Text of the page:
Physiotherapy for Cyclists

Cycling is an amazing sport that combines individual fitness with team dynamics. Cycling is also fun and can take you to some amazing places. Unfortunately, injuries are not uncommon in cycling, and they can be grouped into two main categories:
• Acute injuries associated with falls from the bike.
• Overuse injuries associated with too much training, incorrect bike fit or strength/endurance deficits of the rider.

What are common cycling injuries?

Impact injuries: These can range from bruises and abrasions to broken bones. Minor impact injuries get better with time, but more significant injuries need specific physiotherapy to restore the body part back to full function.
Knee pain: In cyclists this is most commonly a result of either patellofemoral pain, which causes pain at the front of the knee, or iliotibial band syndrome, which causes pain on the outside of the knee. Commonly associated with incorrect bike fit and/or weakness in the key muscle groups that control the pedal stroke.
Back pain: Common in people who also sit a lot during their working day, back pain when cycling can be associated with poor flexibility of the spine, poor muscle strength of the trunk or may be due to an incorrect bike fit.
Wrist, hand or arm pain: In cyclists, pain in this region is most commonly associated with an incorrect bike fit. In some cases, it may also be associated with a previous injury or repetitive strain at work.
Neck pain: Also common in people who sit a lot during their working day or need to use portable devices, neck pain when cycling can be associated with poor flexibility of the neck and shoulders, poor muscle strength of the muscles that support the head or may be due to an incorrect bike fit.
Foot pain: During cycling, foot pain and/or numbness may be due to incorrect cleat placement or set-up, poor fitting shoes, inadequate support for the arch of the foot or excessive tension on the nerves that supply the foot. It may also be associated with an injury that you also feel off the bike.

How do you treat cycling injuries?

Each cycling injury is unique, and each cyclist has different reasons why they sustained the injury. In general, there are several key aspects that need to be addressed when assessing and treating an injury. These include:
Bike fit: Assessing a cyclist’s fit is vital to understanding the contributing factors to any overuse cycling injury. A proper on-bike assessment and bike fit can reveal any problems with bike position, as well as any deficits in the rider’s biomechanics. A proper bike fit can reduce the risk of injury, make you more comfortable and improve your power output on the bike. Check out our bike fitting page to find out more.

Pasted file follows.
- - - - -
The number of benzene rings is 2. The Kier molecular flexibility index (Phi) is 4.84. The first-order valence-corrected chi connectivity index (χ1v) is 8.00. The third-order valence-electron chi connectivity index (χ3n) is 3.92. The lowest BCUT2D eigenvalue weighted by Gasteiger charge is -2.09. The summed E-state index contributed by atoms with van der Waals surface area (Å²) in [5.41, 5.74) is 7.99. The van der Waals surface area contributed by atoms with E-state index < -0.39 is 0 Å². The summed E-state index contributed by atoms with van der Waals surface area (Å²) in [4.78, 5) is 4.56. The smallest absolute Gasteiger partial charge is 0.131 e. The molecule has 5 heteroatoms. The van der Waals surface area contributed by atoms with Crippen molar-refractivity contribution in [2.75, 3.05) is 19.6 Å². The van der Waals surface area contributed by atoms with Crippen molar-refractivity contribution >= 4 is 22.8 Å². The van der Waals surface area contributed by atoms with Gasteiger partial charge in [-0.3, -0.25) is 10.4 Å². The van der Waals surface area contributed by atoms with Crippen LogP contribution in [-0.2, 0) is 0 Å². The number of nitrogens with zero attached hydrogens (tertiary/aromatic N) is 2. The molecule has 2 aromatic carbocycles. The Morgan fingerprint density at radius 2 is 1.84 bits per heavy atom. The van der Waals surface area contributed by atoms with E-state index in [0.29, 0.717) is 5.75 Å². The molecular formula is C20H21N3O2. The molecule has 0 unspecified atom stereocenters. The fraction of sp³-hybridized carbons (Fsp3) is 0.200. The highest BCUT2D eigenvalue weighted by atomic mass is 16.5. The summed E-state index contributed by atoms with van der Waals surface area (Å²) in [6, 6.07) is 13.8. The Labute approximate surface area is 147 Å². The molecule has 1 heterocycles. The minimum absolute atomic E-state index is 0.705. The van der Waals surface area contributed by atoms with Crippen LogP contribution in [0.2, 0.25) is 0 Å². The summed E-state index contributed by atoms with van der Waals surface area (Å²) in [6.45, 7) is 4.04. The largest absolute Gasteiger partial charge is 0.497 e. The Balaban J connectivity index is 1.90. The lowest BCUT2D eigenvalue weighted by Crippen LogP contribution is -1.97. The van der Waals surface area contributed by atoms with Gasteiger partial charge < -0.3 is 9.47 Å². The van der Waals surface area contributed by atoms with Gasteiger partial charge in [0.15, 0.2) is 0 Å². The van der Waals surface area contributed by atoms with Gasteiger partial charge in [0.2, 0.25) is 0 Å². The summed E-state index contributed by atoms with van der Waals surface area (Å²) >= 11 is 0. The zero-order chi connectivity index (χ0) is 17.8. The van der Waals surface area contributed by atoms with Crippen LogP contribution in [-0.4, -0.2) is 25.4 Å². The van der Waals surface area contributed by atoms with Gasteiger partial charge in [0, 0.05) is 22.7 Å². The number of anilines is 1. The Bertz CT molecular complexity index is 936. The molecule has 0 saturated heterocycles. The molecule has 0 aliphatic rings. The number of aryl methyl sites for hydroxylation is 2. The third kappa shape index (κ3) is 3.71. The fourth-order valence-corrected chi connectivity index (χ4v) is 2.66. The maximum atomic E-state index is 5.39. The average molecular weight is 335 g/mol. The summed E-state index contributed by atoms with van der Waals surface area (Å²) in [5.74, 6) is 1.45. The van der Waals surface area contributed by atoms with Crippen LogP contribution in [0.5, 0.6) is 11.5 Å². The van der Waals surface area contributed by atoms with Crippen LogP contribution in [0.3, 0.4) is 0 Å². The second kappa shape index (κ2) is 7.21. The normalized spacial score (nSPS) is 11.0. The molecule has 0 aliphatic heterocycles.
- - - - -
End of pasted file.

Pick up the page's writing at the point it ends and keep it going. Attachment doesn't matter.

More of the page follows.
Weakness in important muscle groups: Often associated with poor cycling biomechanics, weakness of certain muscles can lead to excessive strain on the injured tissue. Key muscle groups for cyclists include the gluteals, the quadriceps and the calf muscles. Often if these muscles have been weak for a long time, even after you strengthen them you must specifically address your cycling technique too, as the body can adopt incorrect biomechanics.
Programming error: Increasing your distance or intensity too soon can lead to cycling injuries as the body does not have enough time to develop and adapt to the increase in stress. Careful planning of your training is important to allow your body to recover from an injury while still maintaining cycling performance.

How can you prevent cycling injuries?

Prevention is always better than a cure, and most overuse cycling injuries are preventable. Addressing the factors below can significantly reduce your risk of cycling injuries:
Strength and conditioning: Including resistance training twice per week has been shown in many studies to have a large effect on reducing risk of injury. Resistance training should include all the major muscle groups that are important to cycling, such as the calves, quadriceps, hamstrings, gluteals, trunk and upper back muscles.
Address incorrect bike fit and biomechanics: Have your bike fit assessed by an expert and address any faults that may be placing excessive strain on certain body parts. This works best when addressed together with a strength and conditioning program to ensure that your muscles also have enough strength and endurance.
Nutritional and lifestyle factors: Some injuries can be associated with poor nutrition, such as not eating enough to recover adequately from training or not eating enough of the key nutrients such as iron and calcium. Talk to a registered dietitian to assess your diet more carefully and discuss your individual needs.
Correctly fitting bike shoes: Every cyclist has individual needs when it comes to shoes, as no two cyclists will have the same biomechanics or the same shaped feet. It is important to wear a shoe that is comfortable, allows your foot to move in the correct way but still provides adequate support for the arch of the foot to encourage efficient delivery of power from your legs. Insoles can also play an important role for many cyclists.

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Please note that the information we provide on web pages like this one are for general information and educational purposes. We recommend speaking to a qualified physiotherapist or exercise physiologist to assess your individual situation.